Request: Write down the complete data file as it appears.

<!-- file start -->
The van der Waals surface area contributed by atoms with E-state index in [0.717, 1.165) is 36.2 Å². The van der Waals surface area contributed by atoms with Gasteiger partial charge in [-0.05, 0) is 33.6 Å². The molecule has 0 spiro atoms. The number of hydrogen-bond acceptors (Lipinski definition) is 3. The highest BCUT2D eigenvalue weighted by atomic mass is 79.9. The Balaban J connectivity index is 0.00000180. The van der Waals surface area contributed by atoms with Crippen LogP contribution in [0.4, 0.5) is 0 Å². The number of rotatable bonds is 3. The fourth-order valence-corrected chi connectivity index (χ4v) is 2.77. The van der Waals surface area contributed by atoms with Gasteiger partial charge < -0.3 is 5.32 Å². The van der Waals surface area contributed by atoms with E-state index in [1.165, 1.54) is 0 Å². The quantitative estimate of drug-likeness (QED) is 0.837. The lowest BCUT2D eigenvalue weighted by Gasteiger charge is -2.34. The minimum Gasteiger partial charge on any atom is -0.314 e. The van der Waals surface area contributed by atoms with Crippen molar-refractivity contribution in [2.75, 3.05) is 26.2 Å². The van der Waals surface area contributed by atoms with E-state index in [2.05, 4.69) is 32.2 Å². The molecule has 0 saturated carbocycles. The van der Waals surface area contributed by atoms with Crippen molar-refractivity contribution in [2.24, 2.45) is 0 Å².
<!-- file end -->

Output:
The van der Waals surface area contributed by atoms with E-state index in [0.717, 1.165) is 36.2 Å². The van der Waals surface area contributed by atoms with Gasteiger partial charge in [-0.05, 0) is 33.6 Å². The molecule has 0 spiro atoms. The number of hydrogen-bond acceptors (Lipinski definition) is 3. The highest BCUT2D eigenvalue weighted by atomic mass is 79.9. The Balaban J connectivity index is 0.00000180. The van der Waals surface area contributed by atoms with Crippen LogP contribution in [0.4, 0.5) is 0 Å². The number of rotatable bonds is 3. The fourth-order valence-corrected chi connectivity index (χ4v) is 2.77. The van der Waals surface area contributed by atoms with Gasteiger partial charge < -0.3 is 5.32 Å². The van der Waals surface area contributed by atoms with E-state index in [1.165, 1.54) is 0 Å². The quantitative estimate of drug-likeness (QED) is 0.837. The lowest BCUT2D eigenvalue weighted by Gasteiger charge is -2.34. The minimum Gasteiger partial charge on any atom is -0.314 e. The van der Waals surface area contributed by atoms with Crippen molar-refractivity contribution in [2.75, 3.05) is 26.2 Å². The van der Waals surface area contributed by atoms with E-state index in [2.05, 4.69) is 32.2 Å². The molecule has 0 saturated carbocycles. The van der Waals surface area contributed by atoms with Crippen molar-refractivity contribution in [2.24, 2.45) is 0 Å².